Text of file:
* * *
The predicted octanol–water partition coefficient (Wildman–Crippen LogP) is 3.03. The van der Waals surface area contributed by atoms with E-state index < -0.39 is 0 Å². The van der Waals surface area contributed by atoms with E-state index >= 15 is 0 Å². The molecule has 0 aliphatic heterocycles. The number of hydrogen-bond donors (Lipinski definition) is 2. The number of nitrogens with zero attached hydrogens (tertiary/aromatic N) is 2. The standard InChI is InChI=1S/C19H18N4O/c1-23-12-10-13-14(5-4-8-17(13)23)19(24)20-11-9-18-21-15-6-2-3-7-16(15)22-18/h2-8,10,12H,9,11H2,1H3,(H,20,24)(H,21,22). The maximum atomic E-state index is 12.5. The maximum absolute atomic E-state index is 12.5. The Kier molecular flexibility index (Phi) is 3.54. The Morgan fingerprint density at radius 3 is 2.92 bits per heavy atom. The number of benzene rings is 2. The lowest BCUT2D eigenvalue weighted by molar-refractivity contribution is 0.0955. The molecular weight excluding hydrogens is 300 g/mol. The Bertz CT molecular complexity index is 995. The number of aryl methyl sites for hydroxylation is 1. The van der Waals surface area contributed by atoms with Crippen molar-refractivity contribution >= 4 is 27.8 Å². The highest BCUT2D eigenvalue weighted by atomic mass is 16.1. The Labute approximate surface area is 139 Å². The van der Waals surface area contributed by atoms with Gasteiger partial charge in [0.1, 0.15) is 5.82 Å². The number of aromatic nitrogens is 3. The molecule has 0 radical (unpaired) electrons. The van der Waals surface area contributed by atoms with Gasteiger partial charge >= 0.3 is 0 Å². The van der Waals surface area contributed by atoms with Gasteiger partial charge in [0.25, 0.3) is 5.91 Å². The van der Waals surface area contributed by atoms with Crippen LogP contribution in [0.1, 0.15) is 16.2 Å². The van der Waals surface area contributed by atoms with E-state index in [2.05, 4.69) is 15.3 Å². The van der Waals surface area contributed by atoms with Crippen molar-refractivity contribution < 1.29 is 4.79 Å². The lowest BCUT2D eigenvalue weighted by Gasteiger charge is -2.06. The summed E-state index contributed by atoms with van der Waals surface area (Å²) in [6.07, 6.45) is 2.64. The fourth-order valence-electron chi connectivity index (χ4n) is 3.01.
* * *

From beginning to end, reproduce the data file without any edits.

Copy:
The predicted octanol–water partition coefficient (Wildman–Crippen LogP) is 3.03. The van der Waals surface area contributed by atoms with E-state index < -0.39 is 0 Å². The van der Waals surface area contributed by atoms with E-state index >= 15 is 0 Å². The molecule has 0 aliphatic heterocycles. The number of hydrogen-bond donors (Lipinski definition) is 2. The number of nitrogens with zero attached hydrogens (tertiary/aromatic N) is 2. The standard InChI is InChI=1S/C19H18N4O/c1-23-12-10-13-14(5-4-8-17(13)23)19(24)20-11-9-18-21-15-6-2-3-7-16(15)22-18/h2-8,10,12H,9,11H2,1H3,(H,20,24)(H,21,22). The maximum atomic E-state index is 12.5. The maximum absolute atomic E-state index is 12.5. The Kier molecular flexibility index (Phi) is 3.54. The Morgan fingerprint density at radius 3 is 2.92 bits per heavy atom. The number of benzene rings is 2. The lowest BCUT2D eigenvalue weighted by molar-refractivity contribution is 0.0955. The molecular weight excluding hydrogens is 300 g/mol. The Bertz CT molecular complexity index is 995. The number of aryl methyl sites for hydroxylation is 1. The van der Waals surface area contributed by atoms with Crippen molar-refractivity contribution >= 4 is 27.8 Å². The highest BCUT2D eigenvalue weighted by atomic mass is 16.1. The Labute approximate surface area is 139 Å². The van der Waals surface area contributed by atoms with Gasteiger partial charge in [0.1, 0.15) is 5.82 Å². The number of aromatic nitrogens is 3. The molecule has 0 radical (unpaired) electrons. The van der Waals surface area contributed by atoms with Gasteiger partial charge >= 0.3 is 0 Å². The van der Waals surface area contributed by atoms with Gasteiger partial charge in [0.25, 0.3) is 5.91 Å². The van der Waals surface area contributed by atoms with Crippen LogP contribution in [0.1, 0.15) is 16.2 Å². The van der Waals surface area contributed by atoms with E-state index in [2.05, 4.69) is 15.3 Å². The van der Waals surface area contributed by atoms with Crippen molar-refractivity contribution < 1.29 is 4.79 Å². The lowest BCUT2D eigenvalue weighted by Gasteiger charge is -2.06. The summed E-state index contributed by atoms with van der Waals surface area (Å²) in [6.07, 6.45) is 2.64. The fourth-order valence-electron chi connectivity index (χ4n) is 3.01.